Oct 13th 2017 | Posted in Mary Scott Nabers' Insights by Mary Scott Nabers

The battle between President Donald Trump and the National Football League (NFL) regarding players being allowed to kneel during the pre-game playing of the National Anthem is headed into overtime. The brouhaha has dominated the news for weeks and it centers on some NFL players “taking a knee” during the playing of the National Anthem.  While the athletes say they are protesting social inequality in the U.S., Trump sees their actions as disrespectful to both the nation’s flag and anthem.

Until recently, this battle has mostly been one of words, with Trump insisting that the NFL should develop a rule that forces players to stand during the National Anthem. He has received pushback from players, owners and the league. But recently, the president escalated the battle and his latest comments were aimed at hitting the NFL where it hurts most – in the pocketbook.

Trump questioned whether tax law reform could eliminate the billions of dollars in tax-exempt municipal bonds that are used to help finance professional football and baseball stadiums and basketball and hockey arenas.  That’s a frightening thought for public officials, economic development groups, sports organizations, players and fans.

stadium Wow! Few have contemplated this frightening possibility!Most municipal bonds, issued by states, cities, counties and other government entities such as school districts and special-purpose districts, are exempt from federal income taxes. They are also usually exempt from state and local income taxes. For the decade from 2003 to 2012, the National League of Cities (NLC) reports that municipal bonds accounted for $1.65 trillion of the revenue for public projects for state and local governments.

The municipal bond tax exemption has been in federal law since the federal income tax was instated more than 100 years ago. Because of the municipal bond tax exemption, state and local governments get a very low interest rate – sometimes up to 2 percentage points lower than they could get borrowing money anywhere else. Eliminating or capping any part of the municipal bond tax exemption would result in billions of dollars in interest expense for numerous public projects.  That would cause further drain on state and local budgets that are already stretched to the limit. Reuters reports that last year alone, U.S. municipal bond sales were at $42.8 billion, a six-year high.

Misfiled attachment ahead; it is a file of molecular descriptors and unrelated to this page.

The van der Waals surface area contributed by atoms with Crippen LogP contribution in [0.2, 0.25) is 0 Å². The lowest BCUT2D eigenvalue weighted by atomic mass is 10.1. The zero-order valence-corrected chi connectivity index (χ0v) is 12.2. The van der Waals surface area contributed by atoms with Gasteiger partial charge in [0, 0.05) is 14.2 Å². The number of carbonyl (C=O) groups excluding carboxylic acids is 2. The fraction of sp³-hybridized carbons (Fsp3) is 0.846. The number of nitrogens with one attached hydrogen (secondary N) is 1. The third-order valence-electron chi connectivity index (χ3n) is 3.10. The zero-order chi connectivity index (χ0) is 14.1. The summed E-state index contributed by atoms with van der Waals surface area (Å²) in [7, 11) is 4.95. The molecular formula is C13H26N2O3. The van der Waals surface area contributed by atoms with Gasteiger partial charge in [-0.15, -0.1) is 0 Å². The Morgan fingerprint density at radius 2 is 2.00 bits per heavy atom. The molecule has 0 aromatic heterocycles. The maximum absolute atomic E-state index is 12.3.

But, back to sports stadiums… Since 2000, 45 professional sports stadiums nationwide have been or are being built or reconstructed, according to the Brookings Institute. At least 36 of them used funding that included more than $13 billion in tax-exempt municipal bonds.

Financing for two new facilities in Texas – the home of NFL football’s Dallas Cowboys and the site for Dallas Mavericks and Dallas Stars basketball and hockey games, together includes $489 million in tax-exempt debt. The Houston Astros’ new $344 million baseball park’s financing included $229 million in tax-exempt bonds, while the $624 million new football stadium for the Houston Texans included $423 million in municipal bonds. The Houston Rockets’ new facility was built using $304 million in the tax-exempt bonds and the San Antonio Spurs organization benefitted from $169 million in municipal bonds to help finance its $245 million arena.

The new home for the Detroit Red Wings hockey team, completed this year, benefitted from $250 million in municipal bonds. Financing for the New York Yankees’ new $2.5 billion stadium, completed in 2009, included $1.6 billion in tax-exempt municipal bonds, while in Minnesota, the Twins professional baseball team’s new $591 million facility’s financial package included $383 million in municipal bonds. In 2003, Lambeau Field, home of Green Bay Packers football, underwent a $380 million renovation that relied on $143 million of the tax-exempt instruments.

In recent months, legislation  has been introduced in both the U.S. House and Senate to end municipal bond use for sports venues. If the president’s feud with the NFL continues, these bills could garner public support and come front and center soon.

The U.S. Senate Joint Committee on Taxation estimates that the tax exemption on these bonds would result in $187.7 billion in lost federal tax revenue from 2015 to 2019.  That argument will resonate with some … and if that legislation passed, the resulting impact to this country’s love of sports would be staggering.

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Mary Scott Nabers

As President and CEO of Strategic Partnerships, Inc., Mary Scott Nabers has decades of experience working in the public-private sector. A well-recognized expert in the P3 and government contracting fields, she is often asked to share her industry insights with top publications and through professional speaking engagements.